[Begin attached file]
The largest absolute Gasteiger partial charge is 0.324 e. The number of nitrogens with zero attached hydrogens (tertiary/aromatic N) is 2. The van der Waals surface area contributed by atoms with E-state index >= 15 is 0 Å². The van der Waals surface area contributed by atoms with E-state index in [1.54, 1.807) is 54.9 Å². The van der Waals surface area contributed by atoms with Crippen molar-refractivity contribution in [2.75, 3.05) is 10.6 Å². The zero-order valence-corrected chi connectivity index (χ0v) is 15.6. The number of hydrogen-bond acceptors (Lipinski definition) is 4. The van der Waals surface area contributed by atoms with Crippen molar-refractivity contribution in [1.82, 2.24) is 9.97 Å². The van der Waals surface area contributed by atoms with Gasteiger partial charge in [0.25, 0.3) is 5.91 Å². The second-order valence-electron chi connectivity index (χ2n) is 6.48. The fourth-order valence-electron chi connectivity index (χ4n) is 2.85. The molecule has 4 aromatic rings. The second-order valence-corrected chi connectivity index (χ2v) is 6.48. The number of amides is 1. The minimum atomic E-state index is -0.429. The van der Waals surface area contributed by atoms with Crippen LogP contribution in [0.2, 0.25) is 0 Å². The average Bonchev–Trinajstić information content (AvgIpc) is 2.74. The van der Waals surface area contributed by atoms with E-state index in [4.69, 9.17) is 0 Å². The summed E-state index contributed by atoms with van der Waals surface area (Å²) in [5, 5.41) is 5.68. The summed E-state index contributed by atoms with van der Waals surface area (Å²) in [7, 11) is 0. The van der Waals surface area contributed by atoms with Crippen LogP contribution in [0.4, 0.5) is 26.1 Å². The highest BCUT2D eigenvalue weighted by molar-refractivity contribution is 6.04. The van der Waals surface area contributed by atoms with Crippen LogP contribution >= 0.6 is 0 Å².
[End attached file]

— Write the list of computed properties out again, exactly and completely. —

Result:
The largest absolute Gasteiger partial charge is 0.324 e. The number of nitrogens with zero attached hydrogens (tertiary/aromatic N) is 2. The van der Waals surface area contributed by atoms with E-state index >= 15 is 0 Å². The van der Waals surface area contributed by atoms with E-state index in [1.54, 1.807) is 54.9 Å². The van der Waals surface area contributed by atoms with Crippen molar-refractivity contribution in [2.75, 3.05) is 10.6 Å². The zero-order valence-corrected chi connectivity index (χ0v) is 15.6. The number of hydrogen-bond acceptors (Lipinski definition) is 4. The van der Waals surface area contributed by atoms with Crippen molar-refractivity contribution in [1.82, 2.24) is 9.97 Å². The van der Waals surface area contributed by atoms with Gasteiger partial charge in [0.25, 0.3) is 5.91 Å². The second-order valence-electron chi connectivity index (χ2n) is 6.48. The fourth-order valence-electron chi connectivity index (χ4n) is 2.85. The molecule has 4 aromatic rings. The second-order valence-corrected chi connectivity index (χ2v) is 6.48. The number of amides is 1. The minimum atomic E-state index is -0.429. The van der Waals surface area contributed by atoms with Crippen LogP contribution in [0.2, 0.25) is 0 Å². The average Bonchev–Trinajstić information content (AvgIpc) is 2.74. The van der Waals surface area contributed by atoms with E-state index in [4.69, 9.17) is 0 Å². The summed E-state index contributed by atoms with van der Waals surface area (Å²) in [5, 5.41) is 5.68. The summed E-state index contributed by atoms with van der Waals surface area (Å²) in [7, 11) is 0. The van der Waals surface area contributed by atoms with Crippen LogP contribution in [0.4, 0.5) is 26.1 Å². The highest BCUT2D eigenvalue weighted by molar-refractivity contribution is 6.04. The van der Waals surface area contributed by atoms with Crippen LogP contribution >= 0.6 is 0 Å².